In principle, the topic of Evidence-based Medicine has the strongest connection to Cochrane. The other topics arose from the ongoing methodological developments. The call for public access to ‘All Trials’ means that authors of Cochrane Reviews will be able to incorporate all existing trials into their systematic reviews. But, of course, centre directors sometimes have their special focus on a topic or have their personal agenda. Cochrane grew up on the shoulders of people with a strong personal committment to this idea of transparently synthesising research evidence. They formed a strong group of individuals (pioneers) and some are still in charge as centre directors. They decide individually on their public performance and I think there have been tensions over how some of them represent Cochrane or, vice versa, how Cochrane develops in their eyes.

The Cochrane refuses to accept financial support from the pharmaceutical industry. Do you think there is still a significant risk that commercial interests can influence the outcome of Cochrane Reviews to favour their products, e.g. by influencing key members of Reviewing Groups? Some Cochrane Reviews have played a big part in political scandals, for example, with Tamiflu.

Cochrane has never accepted any commercial funding. This is to ensure that reviews are free of conflicts of interest. There are some research papers that show that there is a significant bias towards overestimated effects in papers, which have been industry-funded. I think this is one of the unique features of Cochrane and results in its reputation for presenting information, which can be trusted.

Cochrane has been very active in developing new analytical methods for, for instance, systematic literature research. Is German Cochrane responsible for part of these developments, whether alone or as part of a larger Methods Group? Presumably these are both used in training and standardising the work of Review Groups?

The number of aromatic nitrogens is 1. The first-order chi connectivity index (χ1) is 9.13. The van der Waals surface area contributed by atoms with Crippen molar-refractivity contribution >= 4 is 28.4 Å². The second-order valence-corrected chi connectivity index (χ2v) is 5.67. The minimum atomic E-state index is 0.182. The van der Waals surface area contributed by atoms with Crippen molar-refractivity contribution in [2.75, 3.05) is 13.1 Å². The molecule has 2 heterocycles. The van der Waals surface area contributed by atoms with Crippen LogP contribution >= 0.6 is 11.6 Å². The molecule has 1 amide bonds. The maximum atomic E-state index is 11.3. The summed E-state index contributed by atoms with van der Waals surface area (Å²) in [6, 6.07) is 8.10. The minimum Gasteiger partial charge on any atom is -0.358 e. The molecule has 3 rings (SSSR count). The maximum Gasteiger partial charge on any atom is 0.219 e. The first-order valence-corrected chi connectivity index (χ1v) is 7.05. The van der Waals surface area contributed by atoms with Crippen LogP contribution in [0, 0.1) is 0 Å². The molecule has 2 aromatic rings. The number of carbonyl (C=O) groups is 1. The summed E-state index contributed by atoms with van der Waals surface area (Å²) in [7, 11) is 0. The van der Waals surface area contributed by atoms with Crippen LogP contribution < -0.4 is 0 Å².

Cochrane was and is one of the major pacemakers regarding methodological developments in the field of systematic reviews. Colleagues of mine are engaged in several Methods Groups. The Handbook for Sytematic Reviews is used wherever Cochrane methods are taught and people are trained in conducting systematic reviews. We did a lot in adapting and transferring these methods into both the German language and the German healthcare system (e.g. the Manuals for guideline development). For us in Germany, the barrier from English to German is still an issue.


In 2013, Mark Wilson became CEO of Cochrane in the UK. He called for transformations of the 'brand', launching, for example, 'Strategy to 2020' and the Project Transform (organised by Cochrane Australia). Have you noticed other significant changes?

Mark Wilson is the CEO for Cochrane, globally. The Cochrane Central Executive is located in London. But as Cochrane internationally is a network of volunteers, it is very difficult for the CEO and his team to lead Cochrane through the actual process of getting more professional and consistent across all the existing entities. It is not like in an enterprise, where you launch ‘top down’ new branding or strategies for the future. In Cochrane, everything has to be agreed on ‘bottom up’, which is very tiring sometimes. Of course, we have noted changes in branding, in processes and the will to be more user-friendly in our main information products. 

Interview: Jeremy Garwood

Photos: Archie Cochrane Library (Cardiff University), Britta Lang

Last Changes: 05.18.2017